‘SFIs Not Refunding Fees to Exiting Students’

The Admission Committee for Professional Courses (ACPC) has received more than 500 complaints alleging malpractice by self-financed colleges in admissions. These complaints were received from seven architecture, 32 engineering colleges and one other college.

“Of the 500 complaints, the maximum – 56 – are against Changa College. We have asked these colleges to settle all the 500 complaints by August 31 or face action which would include heavy fines,” said M N Patel, member-secretary, ACPC. He further said that there is also provision for penal action against the erring colleges.

According to sources, a meeting of the chairman and principals of these colleges was held at ACPC office at LD Engineering. Officials said that these colleges had either refused to refund fees or declined to return original mark-sheets after candidates who had secured admission in government colleges.

The problem began after the fourth round of admissions in which students were granted admission to higher branches of engineering in government colleges. Earlier, the ACPC was given permission to hold a special round to fill seats which had fallen vacant after the third round.

After three rounds of admissions, most students had submitted their original documents and paid fees in full to the self-financed colleges. However, when a large number of students asked for refunds after they were granted admission in government colleges in the fourth round, the self-financed colleges made an attempt to retain these students by withholding refund of fees or documents. The rules stipulate that self-financed colleges have to return fees and documents.

In another development, the ACPC has once again asked Dharmsinh Desai University (DDU) to admit all the 81 students in post-graduate engineering. These students were earlier denied admission by the university. DDU had refused to admit students in its grant-in-aid postgraduate engineering college. The university said that it had written to the state government to cancel its grant-in-aid status and grant it the self-financed status. The government has not taken a decision yet. The DDU has also moved court but the court has not given any stay in the matter.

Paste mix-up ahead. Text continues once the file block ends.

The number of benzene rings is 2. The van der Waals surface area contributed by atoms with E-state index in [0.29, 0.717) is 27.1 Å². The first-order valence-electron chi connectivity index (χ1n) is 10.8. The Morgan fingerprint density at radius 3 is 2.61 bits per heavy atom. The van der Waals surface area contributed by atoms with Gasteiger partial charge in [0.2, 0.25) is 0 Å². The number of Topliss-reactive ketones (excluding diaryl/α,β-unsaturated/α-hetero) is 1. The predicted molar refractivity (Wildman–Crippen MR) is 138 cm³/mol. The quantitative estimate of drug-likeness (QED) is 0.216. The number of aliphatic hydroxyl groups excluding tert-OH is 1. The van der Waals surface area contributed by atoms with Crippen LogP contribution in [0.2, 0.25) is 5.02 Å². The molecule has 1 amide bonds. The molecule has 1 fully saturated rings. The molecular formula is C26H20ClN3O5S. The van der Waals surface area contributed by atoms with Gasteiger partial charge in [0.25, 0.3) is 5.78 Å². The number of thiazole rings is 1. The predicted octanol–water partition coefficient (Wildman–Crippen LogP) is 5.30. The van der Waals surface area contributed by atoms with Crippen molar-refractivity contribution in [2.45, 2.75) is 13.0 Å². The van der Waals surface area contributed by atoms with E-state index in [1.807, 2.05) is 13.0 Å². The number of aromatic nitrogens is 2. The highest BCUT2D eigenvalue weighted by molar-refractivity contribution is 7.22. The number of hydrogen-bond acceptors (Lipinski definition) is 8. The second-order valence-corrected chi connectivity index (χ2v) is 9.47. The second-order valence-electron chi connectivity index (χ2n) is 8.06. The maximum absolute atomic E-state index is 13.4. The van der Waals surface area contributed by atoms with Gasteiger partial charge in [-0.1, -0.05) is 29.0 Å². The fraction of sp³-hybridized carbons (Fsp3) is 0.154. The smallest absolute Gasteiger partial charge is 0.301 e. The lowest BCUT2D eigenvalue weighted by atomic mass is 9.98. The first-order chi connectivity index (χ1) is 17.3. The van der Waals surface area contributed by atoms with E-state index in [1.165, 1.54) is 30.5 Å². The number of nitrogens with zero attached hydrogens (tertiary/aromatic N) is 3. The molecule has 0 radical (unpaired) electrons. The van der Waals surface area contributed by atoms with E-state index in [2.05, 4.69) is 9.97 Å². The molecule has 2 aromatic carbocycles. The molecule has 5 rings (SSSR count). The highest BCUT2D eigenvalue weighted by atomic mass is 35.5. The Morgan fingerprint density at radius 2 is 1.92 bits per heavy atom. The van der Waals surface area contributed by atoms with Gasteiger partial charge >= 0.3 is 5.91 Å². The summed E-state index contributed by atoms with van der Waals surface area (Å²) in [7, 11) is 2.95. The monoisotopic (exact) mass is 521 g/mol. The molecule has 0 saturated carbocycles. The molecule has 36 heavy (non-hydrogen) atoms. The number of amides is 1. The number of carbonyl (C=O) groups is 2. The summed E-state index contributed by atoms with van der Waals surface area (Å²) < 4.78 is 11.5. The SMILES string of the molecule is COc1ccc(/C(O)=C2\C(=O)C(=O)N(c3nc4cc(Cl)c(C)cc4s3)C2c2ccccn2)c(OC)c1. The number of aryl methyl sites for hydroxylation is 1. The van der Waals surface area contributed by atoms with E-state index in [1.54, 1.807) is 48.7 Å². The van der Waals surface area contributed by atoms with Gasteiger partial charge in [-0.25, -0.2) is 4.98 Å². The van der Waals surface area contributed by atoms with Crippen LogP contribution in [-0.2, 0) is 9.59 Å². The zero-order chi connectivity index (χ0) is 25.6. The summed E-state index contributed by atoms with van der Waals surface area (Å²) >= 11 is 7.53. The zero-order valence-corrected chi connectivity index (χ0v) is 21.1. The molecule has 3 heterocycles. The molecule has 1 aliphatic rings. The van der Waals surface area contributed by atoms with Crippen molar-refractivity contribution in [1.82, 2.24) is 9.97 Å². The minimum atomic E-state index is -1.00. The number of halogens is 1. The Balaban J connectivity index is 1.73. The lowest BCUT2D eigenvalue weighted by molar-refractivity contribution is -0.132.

22 Lakh Children without Basic Education: Tharoor!

Nearly 22 lakh children in the country are yet to receive elementary education and it is the responsibility of state governments to bring them to schools, minister of state for HRD Shashi Tharoor said on Thursday.

“We are definitely anxious to catch the remaining 22 lakh children in our country who still are not in school. These are mainly tribal children, children of migrant workers and the begging children. These are students we need to catch and take them to the school,” Tharoor said.

He was speaking at the launch of the Right to Education (RTE) anthem video. HRD minister M M Pallam Raju and Rajya Sabha MP Javed Akthar were also present on the occasion.

“It is the responsibility of the state governments to look out for them. Even if a migrant worker’s child is in a place where the language is not of his family or the state, the child should acquire basic literacy. It is the responsibility of the state to get him into the school and not of the family,” Tharoor said.

The lyrics of the RTE anthem has been written by lyricist Javed Akhtar while the song has been sung by noted singers Sonu Nigam and Sunidhi Chauhan.

The video also features Bollywood actors Ranbir Kapoor, Imran Khan, Katrina Kaif and Anushka Sharma. The video will be dubbed in English and 15 regional languages to generate awareness among the stakeholders for implementation of the RTE.

“The RTE came into existence in 2010 and since then it has showed remarkable success,” said Raju. “The anthem and the video will help spread the message of RTE.”